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UVa anticipates larger role in area growth patterns
UVa President Teresa Sullivan
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Credit: Sean Tubbs, Charlottesville Tomorrow
UVa President Teresa Sullivan at the March PACC meeting
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Sean Tubbs | Sunday, April 30, 2017 at 5:39 p.m.

As new technology companies continue to percolate in Charlottesville and Albemarle County, the University of Virginia wants to know if its graduates can help provide more of the talent.

“Every May, we have over 3,500 students largely leaving this area and going elsewhere in the country,” said Pat Hogan, executive vice president and chief operating officer at UVa. “There is so much talent that graduates and leaves the area. If we can find ways to keep more of that talent here, it could really impact the region.”

Hogan made his comment at the March meeting of the Planning and Coordination Council, a public body created in 1986 to facilitate collaboration between the city, county and UVa. The group discussed whether PACC should focus more on economic growth in the community.

A study conducted last year by the firm Tripp Umbach found that the university contributes $4.8 billion to the Thomas Jefferson Planning District each year, including $200 million in local government taxes.

That number could increase as UVa seeks to build a stronger relationship between academic research and new entrepreneurs. According to the report, UVa faculty were responsible for seven startup companies in fiscal year 2015, with a total of 53 since 2006.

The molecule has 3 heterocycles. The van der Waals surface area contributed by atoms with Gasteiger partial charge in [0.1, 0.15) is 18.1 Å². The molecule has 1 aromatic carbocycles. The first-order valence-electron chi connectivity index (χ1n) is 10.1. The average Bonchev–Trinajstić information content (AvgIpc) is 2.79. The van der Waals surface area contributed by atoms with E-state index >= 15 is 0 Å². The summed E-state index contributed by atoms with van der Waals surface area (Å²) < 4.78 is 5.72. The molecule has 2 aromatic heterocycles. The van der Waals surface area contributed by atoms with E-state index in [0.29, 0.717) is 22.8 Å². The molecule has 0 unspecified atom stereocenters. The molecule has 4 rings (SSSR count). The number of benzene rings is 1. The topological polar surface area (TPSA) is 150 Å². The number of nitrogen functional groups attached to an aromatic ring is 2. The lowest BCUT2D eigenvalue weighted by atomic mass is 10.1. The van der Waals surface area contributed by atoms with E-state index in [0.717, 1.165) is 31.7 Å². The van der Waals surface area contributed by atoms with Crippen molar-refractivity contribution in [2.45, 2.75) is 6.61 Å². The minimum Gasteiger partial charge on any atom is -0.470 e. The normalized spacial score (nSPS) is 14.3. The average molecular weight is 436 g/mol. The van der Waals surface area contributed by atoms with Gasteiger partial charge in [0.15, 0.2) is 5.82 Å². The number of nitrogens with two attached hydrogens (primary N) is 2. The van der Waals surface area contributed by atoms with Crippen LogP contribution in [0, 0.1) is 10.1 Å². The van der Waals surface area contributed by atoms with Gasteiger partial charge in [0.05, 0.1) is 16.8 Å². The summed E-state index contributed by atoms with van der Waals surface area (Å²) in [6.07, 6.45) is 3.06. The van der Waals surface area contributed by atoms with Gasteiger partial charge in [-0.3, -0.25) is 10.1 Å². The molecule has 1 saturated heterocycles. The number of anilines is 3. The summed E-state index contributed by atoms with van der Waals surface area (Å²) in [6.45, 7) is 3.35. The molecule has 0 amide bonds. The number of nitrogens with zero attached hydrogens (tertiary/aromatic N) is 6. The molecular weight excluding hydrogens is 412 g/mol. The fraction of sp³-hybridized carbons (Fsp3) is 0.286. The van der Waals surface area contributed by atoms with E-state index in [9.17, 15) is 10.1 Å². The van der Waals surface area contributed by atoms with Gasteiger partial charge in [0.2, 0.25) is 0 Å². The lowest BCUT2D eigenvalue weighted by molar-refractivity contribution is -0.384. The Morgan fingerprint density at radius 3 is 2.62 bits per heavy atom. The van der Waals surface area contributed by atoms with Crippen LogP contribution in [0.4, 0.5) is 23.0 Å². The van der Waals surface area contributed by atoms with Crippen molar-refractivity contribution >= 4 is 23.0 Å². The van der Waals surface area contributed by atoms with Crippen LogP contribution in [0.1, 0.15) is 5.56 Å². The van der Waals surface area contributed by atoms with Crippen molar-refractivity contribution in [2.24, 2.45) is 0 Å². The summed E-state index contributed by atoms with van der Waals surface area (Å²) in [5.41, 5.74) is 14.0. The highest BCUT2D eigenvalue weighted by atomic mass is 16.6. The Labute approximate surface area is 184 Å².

Hogan said the university is seeking to boost its research significantly and that there is currently about $325 million in funded research projects.

“We’d like to really be over $500 million and that’s the commitment the administration and the [Board of Visitors] has made,” Hogan said. That will mean hiring more faculty, who in turn will need to hire more support staff.

University officials also recognize their plans will affect population growth.

“Economic growth really happens when our population grows,” UVa President A. Teresa Sullivan said. “There are certainly people in the city and county who are opposed to population growth.”

According to projections calculated this year by UVa’s Weldon Cooper Center for Public Service, Charlottesville’s population is expected to grow to 55,501 by 2040 while Albemarle’s will grow to 141,221. That compares with the center’s 2016 population estimates of 49,071 and 105,715, respectively.

Local officials also are asking where those additional people might work and find affordable housing.

Albemarle County has been stepping up its efforts to promote and encourage business activities within its urban growth area. The county is seeking to hire an economic development director and also is looking to promote redevelopment of land so it can be used by new companies.